When somebody tells me that Dead Rising is a Survival Horror game I ask them to speak louder, because I cannot hear myself over the noise of my chainsaw nunchucks. You see, Survival Horror is a term often freely thrown about, slapping the label on almost any game that remotely fits the genre. It is true, they *do* fit the definition of the genre. On the other hand, they do not focus on it entirely. The afore-mentioned Dead Rising although set in the zombie apocalypse has many more action elements. L4D is mostly an FPS, where you usually do not run out of ammo, ever, unless you try very hard (or are a poor shot).
Is it the case that “Survival Horror” games have taken a steady route toward becoming purely commercialized “mass” products? I beg to differ, the titles I mentioned in this article are mildly recent releases. The problem is that often when you expect a Horror Survival game you get an Action game with horror elements. There are still a few brightly shining titles, but overall you have a mildly limited choice.
Zombies are not the only area where you have an “under-age” horror-survival department. Dead Space had an interesting environment, and the more you learnt of the madness that fell upon the ship, the more uneasy you yourself felt. The problem with a lot of Horror-Survival games is that at some point you are simply too powerful. In the afore-mentioned Dead Space, Doom 3 or Resident Evil games the gear you gather throughout the game can make you almost god-like.
A constant challenge throughout the entire game is what I would expect Survival horror to offer. L4D, for example, does not allow you to gather all the guns you find, and although you can pick up a fully loaded gun at a “checkpoint” you are not a military warehouse. A close combat weapon or pistol, main weapon, med-pack, grenade and pills/adrenaline. Since there are four team members there is a shortage of useful equipment, and cooperation is necessary in order to complete a chapter/level. In Zombie Panic (HL2 Mod) you *can* pick up every gun and weapon you see, but the zombies will not have a problem mugging you then. In Project Zomboid, even if you manage to store plenty of food, water and weapons it takes only a single fire or loud noise for the whole neighbourhood to give you a visit.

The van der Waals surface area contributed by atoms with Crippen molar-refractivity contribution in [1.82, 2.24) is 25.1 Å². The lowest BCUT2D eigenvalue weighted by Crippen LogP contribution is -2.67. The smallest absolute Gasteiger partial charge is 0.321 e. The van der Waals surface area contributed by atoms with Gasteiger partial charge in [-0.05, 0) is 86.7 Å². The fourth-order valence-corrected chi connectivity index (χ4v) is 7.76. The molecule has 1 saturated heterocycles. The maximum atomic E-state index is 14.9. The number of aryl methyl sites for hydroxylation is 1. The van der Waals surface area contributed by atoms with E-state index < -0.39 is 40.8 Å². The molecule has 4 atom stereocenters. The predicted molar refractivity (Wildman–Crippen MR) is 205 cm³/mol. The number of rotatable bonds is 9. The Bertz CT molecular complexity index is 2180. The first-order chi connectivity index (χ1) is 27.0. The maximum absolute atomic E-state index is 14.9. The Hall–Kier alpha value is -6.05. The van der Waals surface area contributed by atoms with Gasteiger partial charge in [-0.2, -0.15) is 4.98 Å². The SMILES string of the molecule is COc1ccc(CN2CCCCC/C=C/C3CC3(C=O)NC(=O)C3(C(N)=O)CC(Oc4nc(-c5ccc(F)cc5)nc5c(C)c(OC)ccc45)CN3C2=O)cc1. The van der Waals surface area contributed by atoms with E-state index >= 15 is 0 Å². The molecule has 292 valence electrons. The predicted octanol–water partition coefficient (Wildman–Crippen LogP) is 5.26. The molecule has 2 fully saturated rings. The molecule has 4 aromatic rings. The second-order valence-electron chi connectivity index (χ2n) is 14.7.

When I look back at what I consider Horror Survival and what the industry usually offers, what I consider survival would need a new “Hardcore-Survival” sub-genre. Ordinary Horror-Survival games appear to have the components in theory, but usually which ever other genres they also combine are more dominant. I still enjoy playing Resident Evil, Doom 3 or other “horror-survival” games. When looking for a real horror survival game however, I look carefully at the screenshots, reviews and videos. Mind you, having a crate filled with guns, deciding which one to destroy the demons with, and then executing your plan is fun, but it is not a horror-survival situation. It’s action horror.
In Short Summary
As time passes more and more games leap up to catch your attention as current-gen Horror Survival games. Some of them are visually nice, with an interesting story, or challenging gameplay. The problem is that a lot of the time the Horror Survival is sacrificed for Action, to make better sales. It would not be fun, if you could not kill a horde of undead or aliens with laser chainsaws. On the other hand, a player looking for a challenge would be disappointed.
Alex “WriterX” Bielski